Mike Dowley lives and works in his native Northern Virginia. He has shown his art locally and nationally, including at Arlington Arts Center, Doris Mae, Art at Kings Oaks (PA), Blue Spiral (NC), Atlantic Gallery (NYC) and the Phillips Collection, Washington DC. His work has been selected for exhibition by William Bailey, Yale University, and Joan Young, Guggenheim Museum and Matthew Higgs, White Columns Art Registry. He was the recipient of a residency grant from Vermont Studio Center and from Art Week, Anina Porter, Fairfield Porter residency, Maine. He received his MFA in painting from Savannah College of Art and Design and his BA from Georgetown University. He is professor of painting and drawing at Northern Virginia Community College and a lecturer in Studio Art at Georgetown University.
These drawings are a series of journal/sketchbook drawings completed during COVID. During the pandemic, I've had trouble focusing on larger paintings, and have found it easier to make pastel drawings in an 11 x 15" sketchbook. I have treated the sketchbook as a daily journal of sorts, working from life/observation/photographs on some days and from imagination on others, depending on where I feel most attuned. I have always been interested in spaces – both real and imagined - and the way that I work is often about finding or recreating a certain space or atmosphere that I find or already know well. A sense of color, light and an ‘elsewhere’ quality are what lead me to work on a piece. All of these images represent places of comfort or nostalgia, looking back upon past times, but also being aware of the beauty of the spaces in their complexity.
Tell us a little about yourself and your background in the arts. I grew up in Northern Virginia, just outside of Washington, D.C. I didn’t really consider working in the arts until studying in college, when I knew that’s what I wanted to do. I had a great mentor, John Morrell, a landscape painter here in D.C. who helped me a lot. After graduating and working for a few years in public relations and at the Smithsonian as an intern, I decided to get my MFA in painting. Since then, it’s been an adventure learning how to paint and survive as an artist.
What kind of work are you currently making? I have been focused mostly on drawings lately. Though I consider myself (at heart) a painter – as it’s my true love in what I like to look at – I’ve found drawing easier and quicker and, maybe more second nature to me as an artist. I’ve been drawing using pastels – mostly in large format sketchbooks. I simply draw each day, without knowing often what I’m going to work on from one day to the next. After getting a whole sketchbook filled, I tend to look back at the work and decide which I like the best and photograph them. If I sell them, I’ll cut them out, but I mostly like them collected together in the books. During Covid, the sketchbooks helped me process lots of ideas and not get too hung up on what I was doing. Some days I draw from my imagination, just visualizing something I am thinking about, like a certain place or landscape. Other days, when nothing is coming in my mind, I will draw from my surroundings, say, like the bathtub I included (A space I really enjoyed being in during the cold Covid months). Eventually, though, I’d like to get back to painting. Usually drawing leads me into doing more painting, so I’m looking forward to that happening. I started some paintings over the winter, and they need more layers on them, so when I feel satisfied with the drawings, I’ll move back to working on those. What is a day like in the studio for you? My days vary depending on my work/teaching schedule and the weather! Some days I like to work inside – either in my studio or at my kitchen table, depending on the lighting and mood. Some days I like to ‘get away’ from the other objects in the studio, so I’ll relocate to draw my surroundings. That can be inside in another room, in my car, drawing something I see – at a park, etc. or I’ll hike around in a park and try to find a secluded place to work for a while. I usually draw for 4-5 hours at a time. On a good day, 6-8. If I get a good drawing, I’m lucky! The rest of the time, I’ll spend submitting work to shows, cleaning/organizing/prepping canvases or panels or looking at artwork by others. I also write each day in a journal, which also helps keep my thoughts flowing.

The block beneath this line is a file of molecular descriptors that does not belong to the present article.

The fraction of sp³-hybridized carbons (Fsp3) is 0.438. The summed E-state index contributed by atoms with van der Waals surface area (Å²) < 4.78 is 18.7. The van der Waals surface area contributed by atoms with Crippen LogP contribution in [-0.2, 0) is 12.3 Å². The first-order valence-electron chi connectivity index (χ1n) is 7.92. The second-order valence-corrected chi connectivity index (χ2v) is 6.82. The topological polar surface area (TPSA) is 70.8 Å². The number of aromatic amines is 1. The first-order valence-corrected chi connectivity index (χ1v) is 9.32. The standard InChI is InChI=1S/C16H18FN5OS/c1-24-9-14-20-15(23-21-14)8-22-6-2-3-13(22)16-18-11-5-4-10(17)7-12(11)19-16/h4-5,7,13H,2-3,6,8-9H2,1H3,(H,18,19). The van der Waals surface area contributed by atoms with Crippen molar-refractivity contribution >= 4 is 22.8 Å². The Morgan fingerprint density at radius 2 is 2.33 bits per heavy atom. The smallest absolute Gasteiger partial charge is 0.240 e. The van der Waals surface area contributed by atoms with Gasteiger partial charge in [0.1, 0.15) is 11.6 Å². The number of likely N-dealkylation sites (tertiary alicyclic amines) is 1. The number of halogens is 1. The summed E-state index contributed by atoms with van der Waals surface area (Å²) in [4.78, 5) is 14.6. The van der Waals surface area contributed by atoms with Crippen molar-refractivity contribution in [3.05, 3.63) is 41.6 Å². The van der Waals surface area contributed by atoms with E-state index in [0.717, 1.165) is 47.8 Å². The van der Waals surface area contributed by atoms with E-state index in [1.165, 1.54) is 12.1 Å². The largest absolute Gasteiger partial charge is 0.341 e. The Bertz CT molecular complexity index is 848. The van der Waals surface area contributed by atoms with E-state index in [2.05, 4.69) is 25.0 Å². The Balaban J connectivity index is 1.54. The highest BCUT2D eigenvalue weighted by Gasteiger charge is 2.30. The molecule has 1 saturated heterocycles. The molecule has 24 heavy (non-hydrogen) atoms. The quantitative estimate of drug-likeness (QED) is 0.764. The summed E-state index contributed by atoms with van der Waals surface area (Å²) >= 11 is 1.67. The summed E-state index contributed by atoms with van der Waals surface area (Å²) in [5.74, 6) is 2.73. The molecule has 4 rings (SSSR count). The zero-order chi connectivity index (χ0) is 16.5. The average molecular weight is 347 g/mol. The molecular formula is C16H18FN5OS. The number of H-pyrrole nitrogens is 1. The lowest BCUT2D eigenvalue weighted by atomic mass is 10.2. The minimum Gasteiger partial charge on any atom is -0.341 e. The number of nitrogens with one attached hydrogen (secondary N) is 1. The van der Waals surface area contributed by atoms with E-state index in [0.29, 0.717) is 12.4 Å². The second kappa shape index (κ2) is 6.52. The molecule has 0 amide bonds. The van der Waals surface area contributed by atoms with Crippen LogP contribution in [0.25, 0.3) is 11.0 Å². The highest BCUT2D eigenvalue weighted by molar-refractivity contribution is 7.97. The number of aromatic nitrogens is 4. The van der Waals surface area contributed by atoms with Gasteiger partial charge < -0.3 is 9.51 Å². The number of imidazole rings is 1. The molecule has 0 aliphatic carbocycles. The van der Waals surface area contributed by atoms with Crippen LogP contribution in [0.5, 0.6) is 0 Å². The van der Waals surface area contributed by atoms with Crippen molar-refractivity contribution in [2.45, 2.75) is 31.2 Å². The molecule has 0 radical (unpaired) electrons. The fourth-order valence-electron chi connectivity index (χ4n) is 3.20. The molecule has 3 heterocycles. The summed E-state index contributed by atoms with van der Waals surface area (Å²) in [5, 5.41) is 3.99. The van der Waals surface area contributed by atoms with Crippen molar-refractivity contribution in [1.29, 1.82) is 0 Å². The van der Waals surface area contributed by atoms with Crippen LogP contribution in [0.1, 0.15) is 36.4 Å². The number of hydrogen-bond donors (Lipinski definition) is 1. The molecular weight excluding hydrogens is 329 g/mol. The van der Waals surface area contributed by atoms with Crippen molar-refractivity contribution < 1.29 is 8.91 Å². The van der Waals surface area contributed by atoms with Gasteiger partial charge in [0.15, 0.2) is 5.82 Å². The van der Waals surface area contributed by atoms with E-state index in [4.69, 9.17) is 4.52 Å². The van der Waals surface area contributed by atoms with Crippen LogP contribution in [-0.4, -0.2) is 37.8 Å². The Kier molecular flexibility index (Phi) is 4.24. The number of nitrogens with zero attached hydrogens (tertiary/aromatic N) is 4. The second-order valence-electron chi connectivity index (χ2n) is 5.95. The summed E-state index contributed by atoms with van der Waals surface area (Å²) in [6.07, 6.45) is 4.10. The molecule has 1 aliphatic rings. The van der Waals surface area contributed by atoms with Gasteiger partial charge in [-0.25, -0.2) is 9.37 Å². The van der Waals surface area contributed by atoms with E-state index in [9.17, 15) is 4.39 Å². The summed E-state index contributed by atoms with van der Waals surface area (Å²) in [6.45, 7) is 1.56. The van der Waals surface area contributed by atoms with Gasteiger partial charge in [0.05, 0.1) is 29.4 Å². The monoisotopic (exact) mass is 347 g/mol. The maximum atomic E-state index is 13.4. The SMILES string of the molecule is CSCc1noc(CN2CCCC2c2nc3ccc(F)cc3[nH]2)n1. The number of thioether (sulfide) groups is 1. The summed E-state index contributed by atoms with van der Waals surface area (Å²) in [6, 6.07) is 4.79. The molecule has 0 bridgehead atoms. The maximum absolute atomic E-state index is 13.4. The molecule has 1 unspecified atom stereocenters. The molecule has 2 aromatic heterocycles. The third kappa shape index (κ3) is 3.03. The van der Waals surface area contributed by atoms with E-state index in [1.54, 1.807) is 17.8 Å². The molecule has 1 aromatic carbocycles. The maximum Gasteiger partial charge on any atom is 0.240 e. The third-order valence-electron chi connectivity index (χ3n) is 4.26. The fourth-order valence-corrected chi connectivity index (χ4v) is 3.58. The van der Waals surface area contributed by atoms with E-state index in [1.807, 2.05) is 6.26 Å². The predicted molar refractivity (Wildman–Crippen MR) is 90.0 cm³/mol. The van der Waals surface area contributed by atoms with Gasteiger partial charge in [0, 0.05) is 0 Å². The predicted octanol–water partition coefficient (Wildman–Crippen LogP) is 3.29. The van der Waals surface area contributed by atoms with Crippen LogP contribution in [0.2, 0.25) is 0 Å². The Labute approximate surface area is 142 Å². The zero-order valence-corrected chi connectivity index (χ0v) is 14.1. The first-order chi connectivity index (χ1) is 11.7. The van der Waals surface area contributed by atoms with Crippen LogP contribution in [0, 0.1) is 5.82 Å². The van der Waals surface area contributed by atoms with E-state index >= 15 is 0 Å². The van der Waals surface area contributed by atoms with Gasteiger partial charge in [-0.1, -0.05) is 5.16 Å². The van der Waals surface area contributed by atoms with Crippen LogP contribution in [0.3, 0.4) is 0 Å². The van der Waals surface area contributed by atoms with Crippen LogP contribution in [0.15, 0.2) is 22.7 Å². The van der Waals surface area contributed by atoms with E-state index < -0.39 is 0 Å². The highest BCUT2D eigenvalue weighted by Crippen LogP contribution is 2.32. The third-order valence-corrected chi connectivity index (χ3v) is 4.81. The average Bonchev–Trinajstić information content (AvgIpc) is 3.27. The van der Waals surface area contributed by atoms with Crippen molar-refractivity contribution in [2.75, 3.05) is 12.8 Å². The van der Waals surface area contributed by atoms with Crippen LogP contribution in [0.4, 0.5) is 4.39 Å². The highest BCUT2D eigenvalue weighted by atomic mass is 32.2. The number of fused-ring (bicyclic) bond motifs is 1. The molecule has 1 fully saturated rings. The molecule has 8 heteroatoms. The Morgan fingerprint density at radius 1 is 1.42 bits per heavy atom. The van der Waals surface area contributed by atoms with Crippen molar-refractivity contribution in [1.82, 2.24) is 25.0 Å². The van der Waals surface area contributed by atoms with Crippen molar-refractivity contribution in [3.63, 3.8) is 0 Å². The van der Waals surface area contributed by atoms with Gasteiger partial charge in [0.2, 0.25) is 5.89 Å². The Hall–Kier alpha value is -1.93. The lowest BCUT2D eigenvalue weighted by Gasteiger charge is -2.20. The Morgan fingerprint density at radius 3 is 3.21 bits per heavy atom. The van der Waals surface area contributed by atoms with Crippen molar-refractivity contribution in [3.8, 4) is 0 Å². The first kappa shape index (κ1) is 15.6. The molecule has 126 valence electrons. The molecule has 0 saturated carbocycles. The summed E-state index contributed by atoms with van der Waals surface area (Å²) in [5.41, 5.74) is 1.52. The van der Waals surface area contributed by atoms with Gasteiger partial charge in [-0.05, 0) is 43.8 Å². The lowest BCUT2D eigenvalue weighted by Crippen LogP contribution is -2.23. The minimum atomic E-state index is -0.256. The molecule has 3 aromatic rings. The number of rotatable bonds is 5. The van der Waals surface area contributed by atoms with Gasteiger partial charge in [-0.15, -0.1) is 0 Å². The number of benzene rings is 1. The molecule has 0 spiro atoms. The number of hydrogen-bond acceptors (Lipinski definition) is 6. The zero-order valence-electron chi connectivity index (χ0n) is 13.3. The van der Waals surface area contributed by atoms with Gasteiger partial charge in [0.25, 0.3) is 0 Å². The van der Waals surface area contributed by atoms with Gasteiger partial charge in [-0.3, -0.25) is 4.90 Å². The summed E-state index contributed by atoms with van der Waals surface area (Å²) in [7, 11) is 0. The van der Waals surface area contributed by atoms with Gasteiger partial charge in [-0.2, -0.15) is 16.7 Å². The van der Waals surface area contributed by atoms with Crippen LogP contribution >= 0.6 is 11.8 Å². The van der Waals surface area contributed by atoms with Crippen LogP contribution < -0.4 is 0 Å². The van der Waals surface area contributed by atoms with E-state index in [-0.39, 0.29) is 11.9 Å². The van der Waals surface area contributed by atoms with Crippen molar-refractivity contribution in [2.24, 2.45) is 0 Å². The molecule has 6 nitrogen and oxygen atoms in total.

What are you looking at right now or reading? I have been reading a lot about psychology and relationships lately, just to try to improve my knowledge about people and how we interact. I love learning about people and enjoy picking up even small skills. A good recent book is by Harriet Lerner, a psychologist, about making apologies. I also enjoy reading about the natural world, especially in the summer when I’m spending even more time looking at things up close in the woods. Dr. Qing Li’s ‘The Japanese Science of Shinrin-yoku (forest bathing) is a nice refreshing and informative book about forests and their importance to our health. It’s fun to read that and then go for a long walk through a park! I also look at art all the time! I love to follow lots of artists on Instagram and am constantly looking back at artists whose work I enjoy. I’ll name a few classic artists whose work always inspires me: Edward Hopper, Van Gogh, Gwen John, Georgia O’Keeffe, Jacob Lawrence.
Where can we find more of your work? Right now, I’m in an exhibit called “Inside Outside, Upside Down” at the Phillips Collection, here in D.C. I also have a piece appearing in Michigan Quarterly Review’s August MXQ Gender/Genre issue. I am an LGBTQ artist and am happy to appear in that issue alongside some great writers! Project V gallery recently selected a work for their show this past month, so you can find it on their website. I hope to have more out this fall.